Our garden backed on to my Primary school playground. When I was six or seven, a few friends and I would lean against the school fence of a break, and shout: “MUM, biscuits!” and she would come and hand out the custard creams for us to eat on the grass, each in our own individual way. A couple of years later she went to work full-time and I would go over the road to a family of eight children before school. The breakfast production line would have made Henry Ford proud.
We lived in the middle of our street (my parents still do) and it’s book-ended by a pub and a church. And like many of the streets people grew up on, it had its array of different characters; a number of Irish Catholic families as well as those who had grown up in the city (although they were in the minority); a British heavyweight boxing champion, who’d let you knock his door and hold his Lonsdale belt. Then there was the spooky overgrown house on the corner where two brothers lived, although you only ever saw one of them – rumour was they were identical twins and never went out together, and that one had a wife who he drowned in the little pond in the garden.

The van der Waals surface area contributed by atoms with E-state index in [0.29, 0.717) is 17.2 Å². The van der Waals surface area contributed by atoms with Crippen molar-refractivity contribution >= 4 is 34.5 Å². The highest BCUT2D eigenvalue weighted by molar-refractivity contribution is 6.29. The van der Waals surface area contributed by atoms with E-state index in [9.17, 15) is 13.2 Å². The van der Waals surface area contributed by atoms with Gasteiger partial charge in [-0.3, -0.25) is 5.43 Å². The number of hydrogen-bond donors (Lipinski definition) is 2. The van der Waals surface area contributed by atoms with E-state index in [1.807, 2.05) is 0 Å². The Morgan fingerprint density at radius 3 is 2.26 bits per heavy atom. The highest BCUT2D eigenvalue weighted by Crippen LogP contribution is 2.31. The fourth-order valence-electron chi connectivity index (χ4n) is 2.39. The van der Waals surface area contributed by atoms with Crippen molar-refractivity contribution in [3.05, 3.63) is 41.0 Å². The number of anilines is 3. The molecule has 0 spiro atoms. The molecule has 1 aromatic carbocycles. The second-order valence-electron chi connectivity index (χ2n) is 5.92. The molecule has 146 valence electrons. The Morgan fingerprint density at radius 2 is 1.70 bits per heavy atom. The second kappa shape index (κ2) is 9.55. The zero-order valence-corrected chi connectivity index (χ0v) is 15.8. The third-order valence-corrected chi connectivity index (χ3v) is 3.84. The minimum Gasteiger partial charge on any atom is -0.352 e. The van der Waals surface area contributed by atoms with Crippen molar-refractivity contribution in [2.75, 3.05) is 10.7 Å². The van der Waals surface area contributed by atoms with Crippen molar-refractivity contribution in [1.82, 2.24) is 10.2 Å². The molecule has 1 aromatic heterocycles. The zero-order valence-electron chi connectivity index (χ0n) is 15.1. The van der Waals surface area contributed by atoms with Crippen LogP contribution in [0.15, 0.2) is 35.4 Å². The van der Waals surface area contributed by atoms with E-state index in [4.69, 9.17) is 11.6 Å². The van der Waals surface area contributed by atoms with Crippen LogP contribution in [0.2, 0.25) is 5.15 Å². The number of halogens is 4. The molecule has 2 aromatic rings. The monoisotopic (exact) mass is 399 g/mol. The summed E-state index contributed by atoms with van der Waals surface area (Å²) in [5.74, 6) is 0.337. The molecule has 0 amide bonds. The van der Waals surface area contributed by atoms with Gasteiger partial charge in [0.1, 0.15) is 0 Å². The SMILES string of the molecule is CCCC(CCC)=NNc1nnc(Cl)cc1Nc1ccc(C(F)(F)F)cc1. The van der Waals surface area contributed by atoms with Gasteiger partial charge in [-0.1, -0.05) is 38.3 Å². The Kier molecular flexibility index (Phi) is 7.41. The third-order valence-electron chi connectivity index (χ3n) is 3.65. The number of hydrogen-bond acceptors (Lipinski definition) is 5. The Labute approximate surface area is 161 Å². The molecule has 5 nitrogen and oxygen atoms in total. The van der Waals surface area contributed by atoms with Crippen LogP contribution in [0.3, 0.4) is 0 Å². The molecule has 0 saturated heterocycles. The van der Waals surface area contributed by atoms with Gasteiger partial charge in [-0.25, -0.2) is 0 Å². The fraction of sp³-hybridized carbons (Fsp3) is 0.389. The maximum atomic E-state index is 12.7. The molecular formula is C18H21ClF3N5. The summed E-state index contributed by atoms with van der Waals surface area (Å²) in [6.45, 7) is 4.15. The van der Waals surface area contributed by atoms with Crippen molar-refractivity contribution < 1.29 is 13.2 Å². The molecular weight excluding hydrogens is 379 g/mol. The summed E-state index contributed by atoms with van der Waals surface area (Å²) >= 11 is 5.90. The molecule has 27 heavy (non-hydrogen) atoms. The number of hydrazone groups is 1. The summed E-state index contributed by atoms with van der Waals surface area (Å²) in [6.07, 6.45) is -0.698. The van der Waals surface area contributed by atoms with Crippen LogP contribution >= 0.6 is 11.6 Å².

Forgive these reminiscences, but I wonder how much you think back to your childhood street and all the people who lived there and where they might be now? I have to thank Mona Arshi for her wonderful poem, On Ellington Road, for jogging me back in time. But Mona has a much better memory than I do, for the detail she gives of the many characters on her street is remarkable. ”Old man Harvey, with his thick specs and polished shoes/shouting ‘trespassers’, yet offering us a penny for collecting/his waspy pears.” Each line or couplet has a life story that you want to explore more, “Aunty Kamel, knocking on our door, with her black plait undone,/begging us to keep her for the night.” (more…)